Lt. Col. Tommie D. "Doug" Benefield 1929-1984
Tommie D. "Doug" Benefield was the Chief Test Pilot on the B-1 Bomber. He attained the top speed for a B-1 at Mach 2.2 on October 5, 1978. Benefield was Senior Engineering Test Pilot for Rockwell International at the time of his death on August 29, 1984, when his B-1 crashed during a test flight near Edwards Air Force Base.
Benefield's flying career began immediately after his graduation from Texas A&M in 1949 with a Bachelor of Science Degree in Aeronautical Engineering. He earned his pilot wings in August 1950 and flew combat missions over Korea in 1950. Later, he flew 176 combat missions in F-4s over Southeast Asia. Benefield graduated from the USAF Test Pilot School in 1955 and the USAF Aerospace Research Pilot School (Space Course) in 1962. After graduation, he remained at Edwards as a test pilot until 1966. There he tested and determined the unusual stall characteristics of the C-133.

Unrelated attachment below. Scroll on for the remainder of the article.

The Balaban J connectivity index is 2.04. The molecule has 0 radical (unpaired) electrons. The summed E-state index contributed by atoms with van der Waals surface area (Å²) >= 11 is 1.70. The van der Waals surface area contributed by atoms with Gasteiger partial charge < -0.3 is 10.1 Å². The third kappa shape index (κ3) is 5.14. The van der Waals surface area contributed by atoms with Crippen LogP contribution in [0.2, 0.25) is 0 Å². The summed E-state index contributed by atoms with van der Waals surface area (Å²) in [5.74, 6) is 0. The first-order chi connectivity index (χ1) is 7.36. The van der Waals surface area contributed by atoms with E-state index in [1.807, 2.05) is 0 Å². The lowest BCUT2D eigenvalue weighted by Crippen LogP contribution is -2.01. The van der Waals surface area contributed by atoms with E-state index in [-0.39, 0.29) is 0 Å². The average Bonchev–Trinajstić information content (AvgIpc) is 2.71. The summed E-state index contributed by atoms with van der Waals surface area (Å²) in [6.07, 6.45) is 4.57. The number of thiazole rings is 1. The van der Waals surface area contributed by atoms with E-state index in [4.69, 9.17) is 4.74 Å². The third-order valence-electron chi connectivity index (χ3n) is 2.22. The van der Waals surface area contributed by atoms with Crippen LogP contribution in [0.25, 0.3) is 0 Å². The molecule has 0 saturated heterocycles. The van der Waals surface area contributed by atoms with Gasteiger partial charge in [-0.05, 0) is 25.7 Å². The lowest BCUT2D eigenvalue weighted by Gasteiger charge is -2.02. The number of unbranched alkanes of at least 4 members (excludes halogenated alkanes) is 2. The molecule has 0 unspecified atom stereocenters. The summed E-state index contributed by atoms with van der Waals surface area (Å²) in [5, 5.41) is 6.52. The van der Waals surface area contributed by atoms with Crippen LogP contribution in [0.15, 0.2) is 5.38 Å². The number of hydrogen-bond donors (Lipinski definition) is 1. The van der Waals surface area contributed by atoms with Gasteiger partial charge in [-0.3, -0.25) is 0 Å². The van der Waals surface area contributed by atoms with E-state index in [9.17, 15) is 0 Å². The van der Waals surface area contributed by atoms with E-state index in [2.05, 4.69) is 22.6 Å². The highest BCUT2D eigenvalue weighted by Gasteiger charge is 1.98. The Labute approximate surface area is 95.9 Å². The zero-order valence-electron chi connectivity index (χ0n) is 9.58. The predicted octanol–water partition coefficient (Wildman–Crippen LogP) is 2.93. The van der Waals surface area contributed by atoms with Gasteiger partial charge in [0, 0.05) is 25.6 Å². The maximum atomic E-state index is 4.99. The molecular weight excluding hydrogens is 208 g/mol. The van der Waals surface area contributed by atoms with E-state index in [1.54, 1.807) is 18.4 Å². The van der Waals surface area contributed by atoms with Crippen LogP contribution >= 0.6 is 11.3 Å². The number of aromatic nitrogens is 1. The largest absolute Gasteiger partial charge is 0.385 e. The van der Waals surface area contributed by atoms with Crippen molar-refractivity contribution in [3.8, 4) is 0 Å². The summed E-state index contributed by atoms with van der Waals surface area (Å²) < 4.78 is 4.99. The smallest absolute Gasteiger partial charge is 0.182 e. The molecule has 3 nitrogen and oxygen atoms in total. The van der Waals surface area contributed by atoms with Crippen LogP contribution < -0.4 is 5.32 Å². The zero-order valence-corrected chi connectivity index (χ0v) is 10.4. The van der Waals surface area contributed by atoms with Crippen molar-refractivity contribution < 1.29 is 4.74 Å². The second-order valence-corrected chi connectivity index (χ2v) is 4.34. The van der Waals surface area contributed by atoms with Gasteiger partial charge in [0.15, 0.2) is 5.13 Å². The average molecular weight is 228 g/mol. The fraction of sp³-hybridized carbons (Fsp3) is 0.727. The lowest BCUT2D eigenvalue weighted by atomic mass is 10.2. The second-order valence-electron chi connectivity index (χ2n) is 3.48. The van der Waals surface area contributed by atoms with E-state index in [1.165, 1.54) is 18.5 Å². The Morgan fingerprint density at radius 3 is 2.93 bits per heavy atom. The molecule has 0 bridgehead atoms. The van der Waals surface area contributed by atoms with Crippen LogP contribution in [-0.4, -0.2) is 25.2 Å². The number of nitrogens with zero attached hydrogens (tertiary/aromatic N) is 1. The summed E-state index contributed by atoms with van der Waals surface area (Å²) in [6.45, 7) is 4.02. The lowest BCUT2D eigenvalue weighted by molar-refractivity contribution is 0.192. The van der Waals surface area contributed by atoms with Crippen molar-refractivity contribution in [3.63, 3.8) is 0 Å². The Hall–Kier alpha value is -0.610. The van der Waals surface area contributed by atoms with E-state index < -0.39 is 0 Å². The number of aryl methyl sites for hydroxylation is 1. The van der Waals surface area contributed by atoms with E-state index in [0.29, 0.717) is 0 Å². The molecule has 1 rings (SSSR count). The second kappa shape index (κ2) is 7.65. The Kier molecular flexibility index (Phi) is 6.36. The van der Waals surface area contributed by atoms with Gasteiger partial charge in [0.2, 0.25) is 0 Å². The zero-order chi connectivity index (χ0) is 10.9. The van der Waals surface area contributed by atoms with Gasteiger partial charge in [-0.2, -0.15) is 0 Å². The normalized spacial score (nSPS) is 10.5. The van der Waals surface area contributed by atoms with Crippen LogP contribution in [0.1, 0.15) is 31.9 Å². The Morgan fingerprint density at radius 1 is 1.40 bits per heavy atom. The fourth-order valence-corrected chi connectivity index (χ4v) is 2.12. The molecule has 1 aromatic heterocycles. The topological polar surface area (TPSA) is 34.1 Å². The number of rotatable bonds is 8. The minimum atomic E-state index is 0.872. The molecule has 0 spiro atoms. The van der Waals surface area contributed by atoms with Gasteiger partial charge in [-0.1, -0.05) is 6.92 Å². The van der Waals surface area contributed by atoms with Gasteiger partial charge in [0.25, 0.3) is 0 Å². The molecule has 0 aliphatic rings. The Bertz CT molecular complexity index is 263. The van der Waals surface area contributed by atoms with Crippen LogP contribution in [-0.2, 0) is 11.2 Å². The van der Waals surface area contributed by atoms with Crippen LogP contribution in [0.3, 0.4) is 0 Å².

A specialist in bomber/transport operations, he was loaned to the Federal Aviation Administration as a test pilot for the United States Supersonic Transport Program. He also assisted with the certification of the British/French Concorde. Benefield retired from the Air Force in 1973 and joined Rockwell International as a test pilot for the B-1 Bomber. He was appointed Chief Test Pilot in 1983.
He logged over 11,000 hours in many different aircraft, including the F-4, F-102, B-1, C-124, C-130 Hercules, C-133, C-141, T-39 and SA-16. Benefield was a Past President of the Society of Experimental Test Pilots. He was awarded the American Institute of Aeronautics and Astronautics Octave Chanute Flight Award in 1977. The Benefield Anechoic Facility at Edwards was named in his honor.